Polycythemia is an abnormal increase in red blood cell mass. Causes of polycythemia include a true increase in RBCs -Primary bone marrow problem or Secondary to other disorder ie a physiologic response to hypoxia or to a deranged and increased erythropoetin production.
Primary bone marrow problem –Polycythemia vera ( PV) Exon 12 mutations.
Secondary to other disorder ie a physiologic response to hypoxia or to a deranged and increased erythropoetin production -Hypoxia driven Central hypoxic process Chronic lung disease Rt to Lt cardiopulmonary vascular shunts Carbon monoxide poisoning Smokers erythrocytosis Hypoventilation syndromes including sleep apnoea Local renal hypoxia Renal artery stenosis End-stage renal disease Hydronephrosis Renal cysts- polycytic kidney disease.
Pathological EPO production Tumours Hepatocellular carcinoma Renal cell cancer Cerebellar hemangioblastoma Parathyroid carcinoma/ adenomas Uterine leiomyomas Phaeochromocytoma Meningioma.
Exogenous EPO Drug associated Treatment with androgen preparations Post renal transplant erythrocytosis Idiopathic erythrocytosis.
A decrease in plasma volume –Apparent polycythaemia-Raised haematocrit and Hb conc with a normal cell mass. Due to low plasma volume. Heavy smoking Heavy alcohol consumption hypertension particularly thiazide diuretic use Common in obese men.
What happens –Hct is a measurement of the fractional volume of the RBCs Hct is an important indicator of body’s state of hydration , anaemia or severe blood loss as well as the blood’s capacity to transport oxygen Raised Hct impairs tissue oxygen delivery due to the effects of hyperviscocity A decreased Hct can be due to either overhydration ( which causes incd plasma volume ) or a decrease in the number of of RBCs caused by anaemia or blood loss
Why important –Increased risk of Venous / Arterial Thromboembolic disease.
Patients with raised haematocrit ( Hct ) that is > 0.52 in males > 0.48 in females should be investigated Persistent is generally considered as 4 to 6 weeks.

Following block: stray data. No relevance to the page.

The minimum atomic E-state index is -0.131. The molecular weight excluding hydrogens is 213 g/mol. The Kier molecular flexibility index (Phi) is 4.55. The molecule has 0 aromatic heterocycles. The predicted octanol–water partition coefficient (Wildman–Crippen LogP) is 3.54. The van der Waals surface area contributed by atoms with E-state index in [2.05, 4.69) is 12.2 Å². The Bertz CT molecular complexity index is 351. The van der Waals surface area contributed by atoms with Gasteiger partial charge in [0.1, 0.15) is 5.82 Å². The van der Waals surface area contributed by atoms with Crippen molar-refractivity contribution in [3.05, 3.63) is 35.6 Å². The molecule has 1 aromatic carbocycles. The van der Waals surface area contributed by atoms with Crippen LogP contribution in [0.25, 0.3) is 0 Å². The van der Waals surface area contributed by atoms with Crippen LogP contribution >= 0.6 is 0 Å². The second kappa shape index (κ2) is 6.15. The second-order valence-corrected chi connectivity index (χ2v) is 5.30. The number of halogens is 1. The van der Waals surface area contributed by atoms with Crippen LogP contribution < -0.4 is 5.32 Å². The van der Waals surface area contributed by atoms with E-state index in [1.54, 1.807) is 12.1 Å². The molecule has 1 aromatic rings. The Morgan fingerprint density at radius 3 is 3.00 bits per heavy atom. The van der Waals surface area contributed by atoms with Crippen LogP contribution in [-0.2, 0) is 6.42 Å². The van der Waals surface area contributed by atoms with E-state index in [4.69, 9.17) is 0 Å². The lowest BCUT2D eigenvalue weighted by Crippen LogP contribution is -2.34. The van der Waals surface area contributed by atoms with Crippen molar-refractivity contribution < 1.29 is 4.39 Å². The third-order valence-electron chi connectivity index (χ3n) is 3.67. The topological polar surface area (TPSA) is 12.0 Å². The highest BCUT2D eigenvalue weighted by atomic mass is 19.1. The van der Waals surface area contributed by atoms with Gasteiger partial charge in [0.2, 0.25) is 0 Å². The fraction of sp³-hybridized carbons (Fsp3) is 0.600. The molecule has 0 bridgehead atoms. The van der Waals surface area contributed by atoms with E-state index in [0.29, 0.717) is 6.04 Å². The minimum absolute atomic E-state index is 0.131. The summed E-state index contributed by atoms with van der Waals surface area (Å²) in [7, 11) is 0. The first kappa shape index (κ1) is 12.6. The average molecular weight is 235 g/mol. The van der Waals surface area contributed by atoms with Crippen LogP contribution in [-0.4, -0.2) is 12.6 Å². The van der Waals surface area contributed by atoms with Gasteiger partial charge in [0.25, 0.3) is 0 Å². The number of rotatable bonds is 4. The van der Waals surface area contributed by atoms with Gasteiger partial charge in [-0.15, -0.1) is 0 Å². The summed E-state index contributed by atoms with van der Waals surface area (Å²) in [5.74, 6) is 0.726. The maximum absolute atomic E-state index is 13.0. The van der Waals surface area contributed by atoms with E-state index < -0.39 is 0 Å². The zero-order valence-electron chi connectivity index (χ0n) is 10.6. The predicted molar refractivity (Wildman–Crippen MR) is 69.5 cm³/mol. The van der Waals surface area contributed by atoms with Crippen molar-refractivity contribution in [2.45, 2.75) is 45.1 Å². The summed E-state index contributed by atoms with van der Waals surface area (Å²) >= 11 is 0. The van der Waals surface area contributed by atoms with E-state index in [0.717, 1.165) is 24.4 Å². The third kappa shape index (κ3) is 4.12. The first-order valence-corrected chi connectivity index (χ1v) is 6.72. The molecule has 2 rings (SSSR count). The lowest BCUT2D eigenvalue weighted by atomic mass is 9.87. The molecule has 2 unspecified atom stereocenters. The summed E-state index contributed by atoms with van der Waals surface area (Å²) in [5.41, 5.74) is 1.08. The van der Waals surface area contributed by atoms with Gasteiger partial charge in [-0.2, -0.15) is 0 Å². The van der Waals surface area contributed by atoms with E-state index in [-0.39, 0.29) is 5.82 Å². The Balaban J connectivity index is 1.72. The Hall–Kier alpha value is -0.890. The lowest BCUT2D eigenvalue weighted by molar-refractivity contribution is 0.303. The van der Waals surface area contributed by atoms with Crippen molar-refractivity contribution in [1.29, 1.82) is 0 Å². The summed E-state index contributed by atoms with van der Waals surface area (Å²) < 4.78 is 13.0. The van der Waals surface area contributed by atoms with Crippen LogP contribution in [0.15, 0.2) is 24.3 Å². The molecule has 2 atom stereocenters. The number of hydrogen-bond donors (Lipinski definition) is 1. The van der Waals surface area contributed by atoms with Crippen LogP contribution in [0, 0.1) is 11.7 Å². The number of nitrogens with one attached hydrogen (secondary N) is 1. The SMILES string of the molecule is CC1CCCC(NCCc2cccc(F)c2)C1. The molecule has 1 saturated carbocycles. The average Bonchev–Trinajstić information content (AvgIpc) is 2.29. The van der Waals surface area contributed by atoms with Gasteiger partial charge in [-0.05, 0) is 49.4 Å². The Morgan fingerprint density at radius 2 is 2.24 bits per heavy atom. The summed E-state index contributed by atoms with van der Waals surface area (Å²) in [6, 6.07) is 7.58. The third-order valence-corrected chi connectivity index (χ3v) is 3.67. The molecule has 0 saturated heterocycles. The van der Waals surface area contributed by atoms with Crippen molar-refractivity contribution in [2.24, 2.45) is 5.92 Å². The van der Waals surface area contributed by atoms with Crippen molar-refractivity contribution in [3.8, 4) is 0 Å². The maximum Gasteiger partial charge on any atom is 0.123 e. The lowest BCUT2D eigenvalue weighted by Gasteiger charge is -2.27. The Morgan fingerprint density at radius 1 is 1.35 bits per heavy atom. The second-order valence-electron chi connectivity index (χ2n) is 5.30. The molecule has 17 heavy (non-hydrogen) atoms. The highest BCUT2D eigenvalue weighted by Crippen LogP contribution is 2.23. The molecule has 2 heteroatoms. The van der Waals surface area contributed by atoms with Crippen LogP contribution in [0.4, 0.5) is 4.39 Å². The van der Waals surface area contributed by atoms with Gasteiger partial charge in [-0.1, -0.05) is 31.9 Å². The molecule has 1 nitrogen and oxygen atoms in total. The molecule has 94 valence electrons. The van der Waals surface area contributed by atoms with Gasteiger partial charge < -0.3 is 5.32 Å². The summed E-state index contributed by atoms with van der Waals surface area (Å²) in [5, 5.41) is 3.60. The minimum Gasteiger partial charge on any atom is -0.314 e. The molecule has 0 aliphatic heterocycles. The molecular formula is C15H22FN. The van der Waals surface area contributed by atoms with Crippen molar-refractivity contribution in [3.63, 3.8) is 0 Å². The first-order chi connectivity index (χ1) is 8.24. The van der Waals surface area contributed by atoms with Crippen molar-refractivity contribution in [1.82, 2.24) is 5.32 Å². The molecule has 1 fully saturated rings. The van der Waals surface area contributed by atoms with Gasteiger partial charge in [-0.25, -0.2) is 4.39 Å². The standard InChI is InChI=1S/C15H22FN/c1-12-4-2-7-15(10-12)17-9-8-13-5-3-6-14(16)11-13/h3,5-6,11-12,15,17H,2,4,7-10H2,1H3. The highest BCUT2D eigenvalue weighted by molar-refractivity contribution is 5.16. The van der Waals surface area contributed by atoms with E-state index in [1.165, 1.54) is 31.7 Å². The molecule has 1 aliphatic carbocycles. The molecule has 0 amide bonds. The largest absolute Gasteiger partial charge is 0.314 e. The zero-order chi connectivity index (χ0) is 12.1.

Features of hyperviscocity – Fatigue + headache + blurred vision + slow ability to think Night sweats Tinnitus Bone pain Itching – particularly after bathing Erythromelalgia- burning sensation fingers/ toes Splenomegaly Weight loss Dizziness or light headedness Bruising , bleeding or clotting.
Polycythemia rubra vera (PV ) –Polycythemia Vera ( PV ) is a Philadelphia chromosome negative myeloproliferative neoplasm Manifests as clonal stem-cell proliferation of red blood cells , WBCs and platelets Increased RBC mass causes hyperviscocity which increases the risk of thrombosis with a reduced life expectancy About 96 % of patients have mutation of the Janus kinase 2 ( JAK2 ) gene. Median age of presentation is 60 yrs – slight male predominance in all races and ethnicity Uncommon in people < 30 Seen more commonly in Jews of Eastern European descent than among other European and Asian populations.
Findings suggestive of PV –Leukocytosis ( modest but can be non-specific ) WBC > 15 -predicts bad overall prognosis Neutrophilia Thrombocytosis – modest MCV- usually low Low MCV + Normal Hb + iron deficiency Blood film- atypical features ○ circulating blasts ○ leucoerythroblastic features ○ monocytosis Elevated uric acid and Vit B12 Ferritin – low ferritin levels are common in PV patients and iron deficiency can mask the presentation.